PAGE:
February is African American History Month!

 

African American art

This article was excerpted from Africana: The Encyclopedia of the African and African American Experience, Second Edition. Edited by Henry Louis Gates Jr. and Kwame Anthony Appiah. Oxford University Press, April 2005.

By Richard J. Powell

 

Black Arts Movement, Abstraction, and Beyond

Art’s capacity to endow the artist, viewer, and others with self-affirmation and a sense of cultural authority became the benchmark for the Black Arts Movement of the late 1960s and early 1970s. During this period African American writers, performing artists, and visual artists made black culture and the political struggles of black peoples worldwide their raison d’être. Slogans like “Black Is Beautiful” and “Black Power,” as well as jazz and soul music, became the soundtrack for works by painter Murry DePillars, mixed-media artist Ben Jones, and muralist Dana Chandler. Jeff Donaldson, a cofounder of the Chicago-based black artist collective Afri-Cobra, not only added to this milieu with his own African textile-inspired, mixed-media works, but he wrote influential art manifestos and helped organize international expositions of black artists in Africa and North America.

Many artists whose careers extended back to the 1930s and 1940s resurfaced with a renewed sense of racial solidarity and political insurgency during the Black Arts Movement. Painters Lois Mailou Jones and John Biggers and sculptor and printmaker Elizabeth Catlett all aligned themselves with the younger generation of black artists, creating works that underscored their shared interest in African design sensibilities, the black figure, and the continuing struggle for civil rights.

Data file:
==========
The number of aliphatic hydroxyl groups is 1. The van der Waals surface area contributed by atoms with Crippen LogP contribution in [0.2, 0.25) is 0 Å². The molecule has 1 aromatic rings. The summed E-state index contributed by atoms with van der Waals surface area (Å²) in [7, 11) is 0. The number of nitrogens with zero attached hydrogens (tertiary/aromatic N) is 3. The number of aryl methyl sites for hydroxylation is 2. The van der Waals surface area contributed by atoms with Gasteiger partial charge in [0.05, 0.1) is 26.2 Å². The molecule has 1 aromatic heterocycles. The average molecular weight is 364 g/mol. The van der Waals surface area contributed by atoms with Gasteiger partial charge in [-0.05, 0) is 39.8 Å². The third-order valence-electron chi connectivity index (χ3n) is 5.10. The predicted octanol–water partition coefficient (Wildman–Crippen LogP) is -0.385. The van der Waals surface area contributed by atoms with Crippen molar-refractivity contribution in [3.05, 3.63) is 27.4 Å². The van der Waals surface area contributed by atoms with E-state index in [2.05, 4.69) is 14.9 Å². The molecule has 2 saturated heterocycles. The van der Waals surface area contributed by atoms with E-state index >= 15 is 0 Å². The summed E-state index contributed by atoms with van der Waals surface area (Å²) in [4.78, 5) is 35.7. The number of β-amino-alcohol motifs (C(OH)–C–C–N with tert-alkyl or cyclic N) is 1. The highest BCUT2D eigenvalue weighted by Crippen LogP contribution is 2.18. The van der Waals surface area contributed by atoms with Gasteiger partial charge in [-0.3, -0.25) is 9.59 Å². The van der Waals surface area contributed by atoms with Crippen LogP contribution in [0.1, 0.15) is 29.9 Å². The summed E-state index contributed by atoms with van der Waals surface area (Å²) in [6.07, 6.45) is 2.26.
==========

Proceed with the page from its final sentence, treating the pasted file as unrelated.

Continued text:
For many abstract artists like Frank Bowling, Sam Gilliam, Richard Hunt, Barbara Chase-Riboud, and Raymond Saunders, critical and commercial success provided evidence that black artists were capable of overcoming racial obstacles and taking their rightfully earned places within the contemporary scene. These advancements were made all the more emphatic by the achievements of artists like the Washington painter Alma Thomas, who, at the age of eighty, was the first African American woman to have a solo exhibition at New York’s Whitney Museum of American Art in 1972. Artists who subscribed to a black nationalist agenda argued that Thomas (along with the other well-known black abstractionists) created works that did not challenge the aesthetic sensibilities of the white cultural mainstream. In response, abstractionists like Al Loving, Ed Clark, Joe Overstreet, Jack Whitten, and William T. Williams felt that this line of thinking showed how pervasive more conservative approaches to the visual arts were in African American communities. Both positions demonstrated how difficult it was for even the most sophisticated art connoisseurs to glean cultural elements out of abstractions. The same myopia often existed in interpretations of works by folk artists like Clementine Hunter and the evangelist-turned-painter Sister Gertrude Morgan.